Skip to main content

New Guide – Teaching Adult Undergraduate Students

Posted by on Wednesday, February 15, 2017 in News.

The Center for Teaching’s recently released teaching guide Teaching Adult Undergraduate Students is a tool for instructors and administrators considering the needs of adult (or non-traditional) students on Vanderbilt’s campus. Adult learners returning to college after military service, parenthood, or other life experiences may approach college in a very different way than their less experienced classmates. This guide provides research-based suggestions for supporting adult students that I hope will be useful for instructors. One adult undergraduate student in particular volunteered to review this guide prior to publication. Her response included this reiteration of the guide’s recommendations:

I LOVE when a professor notices I’m a non-traditional and actually asks me stuff during the lectures. It makes me feel like I have value, and I’m not just an old lady taking up space. I do wish some younger professors understood children, spouses and 1 hour plus commutes each direction. Some make me feel like I have to pick between [my identities of] student and mama.

This guide attempts to provide instructors with resources for supporting adult undergraduate students who are navigating Vanderbilt classrooms and their own complex lives.

One of the more difficult questions to answer about adult learning is actually contained right in the title of the guide. When we talk about “adult” students, to whom exactly are we referring? Some college faculty refer to their students as “kids”, while other instructors insist on talking to and treating college students as peers, with many variations in between. The question of who is an adult is addressed early in the teaching guide, but it is never resolved. The recommendations I give are based on studies of older, non-traditional age students, yet I suspect that many of our younger students would also benefit from more collaboration, autonomy, and personal connection. So, in a sense, I have left it to the reader to determine whether her students are adults and, if so, how to best apply adult learning principles in the classroom.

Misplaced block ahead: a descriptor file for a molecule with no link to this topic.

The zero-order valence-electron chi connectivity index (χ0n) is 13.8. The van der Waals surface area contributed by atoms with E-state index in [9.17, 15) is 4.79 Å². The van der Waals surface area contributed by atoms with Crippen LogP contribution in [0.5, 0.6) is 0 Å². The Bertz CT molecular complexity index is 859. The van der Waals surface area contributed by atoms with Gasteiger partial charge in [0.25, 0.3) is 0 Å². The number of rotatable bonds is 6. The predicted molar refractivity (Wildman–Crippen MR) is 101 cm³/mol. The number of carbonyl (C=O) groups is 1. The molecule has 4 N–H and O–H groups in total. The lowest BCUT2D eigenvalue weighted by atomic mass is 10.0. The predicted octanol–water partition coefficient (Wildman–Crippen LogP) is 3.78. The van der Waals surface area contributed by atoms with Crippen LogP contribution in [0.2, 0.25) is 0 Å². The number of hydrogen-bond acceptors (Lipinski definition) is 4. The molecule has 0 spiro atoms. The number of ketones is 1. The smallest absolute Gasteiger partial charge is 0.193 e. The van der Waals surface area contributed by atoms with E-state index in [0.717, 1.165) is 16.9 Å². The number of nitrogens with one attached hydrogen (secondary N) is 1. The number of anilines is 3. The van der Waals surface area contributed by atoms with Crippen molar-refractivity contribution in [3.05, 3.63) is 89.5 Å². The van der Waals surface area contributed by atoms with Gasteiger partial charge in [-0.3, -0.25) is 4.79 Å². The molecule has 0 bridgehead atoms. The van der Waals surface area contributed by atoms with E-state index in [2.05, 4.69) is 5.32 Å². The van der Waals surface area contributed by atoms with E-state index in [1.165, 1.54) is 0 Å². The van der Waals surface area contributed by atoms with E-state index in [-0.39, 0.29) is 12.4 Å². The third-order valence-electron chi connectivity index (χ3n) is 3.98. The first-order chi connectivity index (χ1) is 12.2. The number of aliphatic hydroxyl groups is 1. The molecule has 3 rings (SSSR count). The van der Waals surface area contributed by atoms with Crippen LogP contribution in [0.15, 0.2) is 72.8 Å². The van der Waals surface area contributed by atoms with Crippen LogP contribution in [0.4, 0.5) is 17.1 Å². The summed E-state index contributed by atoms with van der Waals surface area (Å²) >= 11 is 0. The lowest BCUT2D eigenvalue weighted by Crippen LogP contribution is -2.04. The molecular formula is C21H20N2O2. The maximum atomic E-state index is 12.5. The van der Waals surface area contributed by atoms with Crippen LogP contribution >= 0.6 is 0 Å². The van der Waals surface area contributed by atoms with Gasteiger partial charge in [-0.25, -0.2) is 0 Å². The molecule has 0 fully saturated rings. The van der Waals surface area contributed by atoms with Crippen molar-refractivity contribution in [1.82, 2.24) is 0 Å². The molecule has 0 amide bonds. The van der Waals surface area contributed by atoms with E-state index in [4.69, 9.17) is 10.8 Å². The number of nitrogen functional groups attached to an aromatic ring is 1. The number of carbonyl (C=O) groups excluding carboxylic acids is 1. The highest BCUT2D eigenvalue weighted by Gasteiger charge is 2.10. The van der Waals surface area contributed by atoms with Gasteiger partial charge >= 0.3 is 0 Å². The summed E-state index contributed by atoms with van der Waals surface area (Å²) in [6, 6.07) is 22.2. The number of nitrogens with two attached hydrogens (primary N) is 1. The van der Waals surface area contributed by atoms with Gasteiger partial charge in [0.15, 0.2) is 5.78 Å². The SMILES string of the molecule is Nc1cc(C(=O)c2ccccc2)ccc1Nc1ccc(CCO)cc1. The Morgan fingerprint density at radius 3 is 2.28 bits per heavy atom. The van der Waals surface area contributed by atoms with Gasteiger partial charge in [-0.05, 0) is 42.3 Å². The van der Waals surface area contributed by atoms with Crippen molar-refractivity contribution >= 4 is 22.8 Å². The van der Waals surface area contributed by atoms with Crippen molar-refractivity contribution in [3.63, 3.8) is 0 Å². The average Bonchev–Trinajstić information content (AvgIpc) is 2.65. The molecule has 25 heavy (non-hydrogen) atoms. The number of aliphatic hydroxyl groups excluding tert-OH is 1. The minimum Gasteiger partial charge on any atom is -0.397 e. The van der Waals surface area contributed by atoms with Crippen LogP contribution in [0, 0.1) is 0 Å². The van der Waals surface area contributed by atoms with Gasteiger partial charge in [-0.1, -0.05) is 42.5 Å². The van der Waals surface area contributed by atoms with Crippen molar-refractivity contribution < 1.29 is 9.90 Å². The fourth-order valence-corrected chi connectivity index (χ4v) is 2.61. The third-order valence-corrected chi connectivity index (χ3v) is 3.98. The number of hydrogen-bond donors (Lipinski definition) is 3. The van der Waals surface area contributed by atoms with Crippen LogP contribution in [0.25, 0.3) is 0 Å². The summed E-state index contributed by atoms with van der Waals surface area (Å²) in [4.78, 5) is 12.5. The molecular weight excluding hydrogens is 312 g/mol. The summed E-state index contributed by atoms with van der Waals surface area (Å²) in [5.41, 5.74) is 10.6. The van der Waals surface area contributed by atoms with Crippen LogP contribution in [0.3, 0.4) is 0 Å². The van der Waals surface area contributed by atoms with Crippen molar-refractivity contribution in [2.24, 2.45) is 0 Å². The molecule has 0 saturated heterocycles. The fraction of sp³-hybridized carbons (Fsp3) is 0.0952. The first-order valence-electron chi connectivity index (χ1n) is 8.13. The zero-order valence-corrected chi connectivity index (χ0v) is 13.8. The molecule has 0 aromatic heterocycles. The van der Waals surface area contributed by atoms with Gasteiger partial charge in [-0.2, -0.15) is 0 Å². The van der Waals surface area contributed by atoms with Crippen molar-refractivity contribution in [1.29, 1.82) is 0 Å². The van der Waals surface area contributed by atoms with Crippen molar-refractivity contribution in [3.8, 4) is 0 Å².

So, what does adult education research have to offer instructors at Vanderbilt? Educating adult students is not about simply transferring knowledge from instructor to students. Rather, the core of adult learning is experience, reflection, and experimentation. Almost 100 years ago when adult learning first emerged as a discipline in the field of education, the major debates were about whether adults were capable of learning at all, and if so, in what ways. Learning was considered the domain of the young, separate from the growth and change that adults experienced over their lifetimes. Over time, the field of adult education has been at the forefront of important questions such as:

  • How do people learn through experience?
  • What is the role of reflection in learning?
  • How do individuals develop greater appreciation of difference?

These are the kinds of essential questions about life and learning that drive many of us who work in higher education.

Whether you encounter non-traditional adult students in your classroom or not, my hope is that you will read this guide and come to believe, as I have, that the fields of adult learning and adult education provide important insights that can benefit you and your students.

Leave a Response